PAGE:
We relied for weather information on our weather Fax and two sources over the HF SSB radio. One was the Si-Oui Net. This is a group of yachts from Oz, NZ and of course we Brits, who share weather data, other useful info and keep a log of boat positions. It became invaluable when there was an emergency (more later). The other source was Herb (Hildenberg) who transmits weather and routing information to boats throughout the N Atlantic from Halifax, Nova Scotia. His knowledge and sources are legendary and every evening at around 22.00 UTC when he got to our region, we gathered around to hear those pearls of advice delivered in deep sonorous tones. What a legend he has become to we long distance sailors.
There were a number of incidents we heard of on the crossing. Most amazing was the skipper of a small Norwegian boat who fell overboard. He was eventually spotted by a P3 maritime search aircraft after 18 hours in the water, just before dusk. Another yacht was vectored in to recover him. It was that boats second uninvited crew as they had already picked up a stowaway who had been thrown from a commercial vessel off the African coast! There was also a yacht discovered abandoned with liferaft deployed but we haven't heard the outcome of that, though there were reports of an EPIRB being activated and flares seen. The seas are typically 2.5-3m so it isn't possible to see a great distance from cockpit level.
We had our own bit of drama when Dave used his Radio Amateur licence for the first time in anger in a medical emergency on Saturday, 11th Dec. About 800nM out, a guy we knew on a yacht around a 150nM north of us had a serious heart attack. We got involved through the Si-Oui net and Dave managed to raise HAMs in Barbados and Greenock, Scotland. They contacted the local West Indies coastguards and the MRCC (Maritime Rescue Co-ordination Centre) in Falmouth. A container vessel was diverted toward us. As Amoenitas was in a good position and were about the only ones with reasonable radio copy on all involved, we had to act as co-ordinator vectoring two yachts to do a transfer of a nurse, additional crew and medical supplies in mid ocean . After a report from the nurse and discussion with a doctor on another boat, we eventually decided against a transfer to the big ship due to the casualties condition. It all worked out OK and Mike got into St Lucia for treatment. He has now been transferred to Martinique as his condition is serious and they have better equipment there. It was pretty hectic on Amoenitas for over 36hrs, with continuous HF radio working. Dave reckons he will be lucky to avoid a dose of tinnitus. The extra crew member was really appreciated in these circumstances when there was far too much for two to do.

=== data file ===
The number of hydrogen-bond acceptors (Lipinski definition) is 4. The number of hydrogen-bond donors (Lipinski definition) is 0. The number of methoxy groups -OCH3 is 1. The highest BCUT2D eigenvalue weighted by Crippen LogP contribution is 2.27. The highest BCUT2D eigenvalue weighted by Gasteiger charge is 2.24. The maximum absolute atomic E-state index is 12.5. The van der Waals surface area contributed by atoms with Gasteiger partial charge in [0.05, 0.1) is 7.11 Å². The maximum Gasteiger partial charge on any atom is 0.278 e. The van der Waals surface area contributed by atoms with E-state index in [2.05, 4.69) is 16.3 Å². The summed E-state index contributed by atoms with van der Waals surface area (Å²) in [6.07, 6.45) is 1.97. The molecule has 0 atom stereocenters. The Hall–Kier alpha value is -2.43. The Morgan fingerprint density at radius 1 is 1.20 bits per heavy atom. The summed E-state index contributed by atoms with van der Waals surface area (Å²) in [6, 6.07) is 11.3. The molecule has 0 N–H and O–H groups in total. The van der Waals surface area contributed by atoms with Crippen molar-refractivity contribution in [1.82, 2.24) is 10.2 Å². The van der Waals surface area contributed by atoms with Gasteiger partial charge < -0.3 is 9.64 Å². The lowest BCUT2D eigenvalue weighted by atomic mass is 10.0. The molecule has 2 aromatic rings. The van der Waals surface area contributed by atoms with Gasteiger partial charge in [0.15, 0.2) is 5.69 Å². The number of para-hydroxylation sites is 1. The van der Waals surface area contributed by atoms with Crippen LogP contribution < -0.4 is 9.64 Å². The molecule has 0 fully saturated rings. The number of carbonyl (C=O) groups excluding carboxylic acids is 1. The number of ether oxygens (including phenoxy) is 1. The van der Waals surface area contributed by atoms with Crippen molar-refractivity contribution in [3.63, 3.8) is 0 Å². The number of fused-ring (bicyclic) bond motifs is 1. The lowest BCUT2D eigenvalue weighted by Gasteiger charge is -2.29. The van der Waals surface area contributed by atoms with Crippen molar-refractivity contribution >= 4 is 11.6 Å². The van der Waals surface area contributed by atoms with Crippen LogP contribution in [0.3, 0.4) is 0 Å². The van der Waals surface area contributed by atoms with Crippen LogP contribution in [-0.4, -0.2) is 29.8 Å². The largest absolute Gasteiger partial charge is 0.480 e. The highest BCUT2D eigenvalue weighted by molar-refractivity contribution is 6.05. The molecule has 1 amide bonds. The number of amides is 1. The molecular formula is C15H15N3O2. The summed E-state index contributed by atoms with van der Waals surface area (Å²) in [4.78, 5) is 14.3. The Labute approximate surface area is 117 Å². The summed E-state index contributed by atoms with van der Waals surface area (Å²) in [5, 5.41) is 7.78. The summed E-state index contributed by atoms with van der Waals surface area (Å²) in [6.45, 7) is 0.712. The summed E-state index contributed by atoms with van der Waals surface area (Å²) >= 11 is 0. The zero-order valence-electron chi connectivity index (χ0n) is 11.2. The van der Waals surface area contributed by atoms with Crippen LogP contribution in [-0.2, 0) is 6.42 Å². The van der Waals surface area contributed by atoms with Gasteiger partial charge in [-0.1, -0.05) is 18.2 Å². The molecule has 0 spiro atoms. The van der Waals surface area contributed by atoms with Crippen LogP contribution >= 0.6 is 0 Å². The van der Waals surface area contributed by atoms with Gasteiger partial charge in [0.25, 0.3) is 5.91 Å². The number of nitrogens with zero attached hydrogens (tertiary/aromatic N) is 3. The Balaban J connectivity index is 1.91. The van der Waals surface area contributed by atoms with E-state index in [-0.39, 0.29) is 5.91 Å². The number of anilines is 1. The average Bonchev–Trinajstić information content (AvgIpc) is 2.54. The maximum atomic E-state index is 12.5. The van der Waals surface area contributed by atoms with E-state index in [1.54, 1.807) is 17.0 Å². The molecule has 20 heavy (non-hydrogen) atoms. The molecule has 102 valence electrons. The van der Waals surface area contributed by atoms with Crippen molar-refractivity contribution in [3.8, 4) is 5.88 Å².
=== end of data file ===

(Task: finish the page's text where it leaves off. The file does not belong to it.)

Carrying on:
Once headed west, we sailed on a run with twin poles out much of the time, flying the cruising chute in lighter winds (until it split asunder with around 12kts over the deck). West of longitude 50°W we experienced localised strong winds, in squally conditions, as clouds formed from the warm seas around us. On a good day we averaged around 120 miles in the 24 hour, noon to noon run. Our best was the last day when we did over 160 in E/NE 22kt winds. The worst a miserable 80nM. Here's a view of Amoenitas, anchored in the tiny bay at Marigot on St Lucia with palm trees and mangroves all around us.
Marigot Bay, a crowded and somewhat noisy anchorage
Where to next :-
We pick up Liz from the airport on Sunday 19th Dec and head south to Martinique, Bequia, Mustique and the Tobago Cays for the festive season. There Dave hopes to get Di back into Scuba diving and give Jim and Liz a chance to try it for the first time in ideal conditions. We get back to St Lucia for New Year and our guests leave on the 2nd Jan. We will probably spend a few more days in St Lucia before heading north to Martinique and the Leeward Islands. We are looking forward to seeing both sons, with girl friends pretty soon, probably somewhere around Antigua.